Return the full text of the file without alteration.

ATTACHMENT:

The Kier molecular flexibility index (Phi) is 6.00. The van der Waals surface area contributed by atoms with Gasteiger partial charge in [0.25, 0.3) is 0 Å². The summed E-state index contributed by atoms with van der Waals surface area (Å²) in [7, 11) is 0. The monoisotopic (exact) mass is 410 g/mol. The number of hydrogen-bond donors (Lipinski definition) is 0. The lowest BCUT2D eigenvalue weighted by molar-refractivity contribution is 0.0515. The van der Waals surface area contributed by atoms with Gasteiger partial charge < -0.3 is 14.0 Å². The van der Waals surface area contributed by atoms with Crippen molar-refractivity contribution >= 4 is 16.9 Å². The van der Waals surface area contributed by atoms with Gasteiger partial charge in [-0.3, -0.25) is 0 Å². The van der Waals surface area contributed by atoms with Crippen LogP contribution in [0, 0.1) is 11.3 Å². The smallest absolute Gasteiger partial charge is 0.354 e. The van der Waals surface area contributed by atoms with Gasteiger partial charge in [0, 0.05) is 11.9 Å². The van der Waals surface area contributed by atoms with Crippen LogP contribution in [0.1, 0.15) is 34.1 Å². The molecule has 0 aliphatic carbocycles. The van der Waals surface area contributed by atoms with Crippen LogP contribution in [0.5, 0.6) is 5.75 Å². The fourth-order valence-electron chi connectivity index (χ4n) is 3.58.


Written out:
The Kier molecular flexibility index (Phi) is 6.00. The van der Waals surface area contributed by atoms with Gasteiger partial charge in [0.25, 0.3) is 0 Å². The summed E-state index contributed by atoms with van der Waals surface area (Å²) in [7, 11) is 0. The monoisotopic (exact) mass is 410 g/mol. The number of hydrogen-bond donors (Lipinski definition) is 0. The lowest BCUT2D eigenvalue weighted by molar-refractivity contribution is 0.0515. The van der Waals surface area contributed by atoms with Gasteiger partial charge < -0.3 is 14.0 Å². The van der Waals surface area contributed by atoms with Crippen molar-refractivity contribution >= 4 is 16.9 Å². The van der Waals surface area contributed by atoms with Gasteiger partial charge in [-0.3, -0.25) is 0 Å². The van der Waals surface area contributed by atoms with Crippen LogP contribution in [0, 0.1) is 11.3 Å². The smallest absolute Gasteiger partial charge is 0.354 e. The van der Waals surface area contributed by atoms with Gasteiger partial charge in [0, 0.05) is 11.9 Å². The van der Waals surface area contributed by atoms with Crippen LogP contribution in [0.1, 0.15) is 34.1 Å². The molecule has 0 aliphatic carbocycles. The van der Waals surface area contributed by atoms with Crippen LogP contribution in [0.5, 0.6) is 5.75 Å². The fourth-order valence-electron chi connectivity index (χ4n) is 3.58.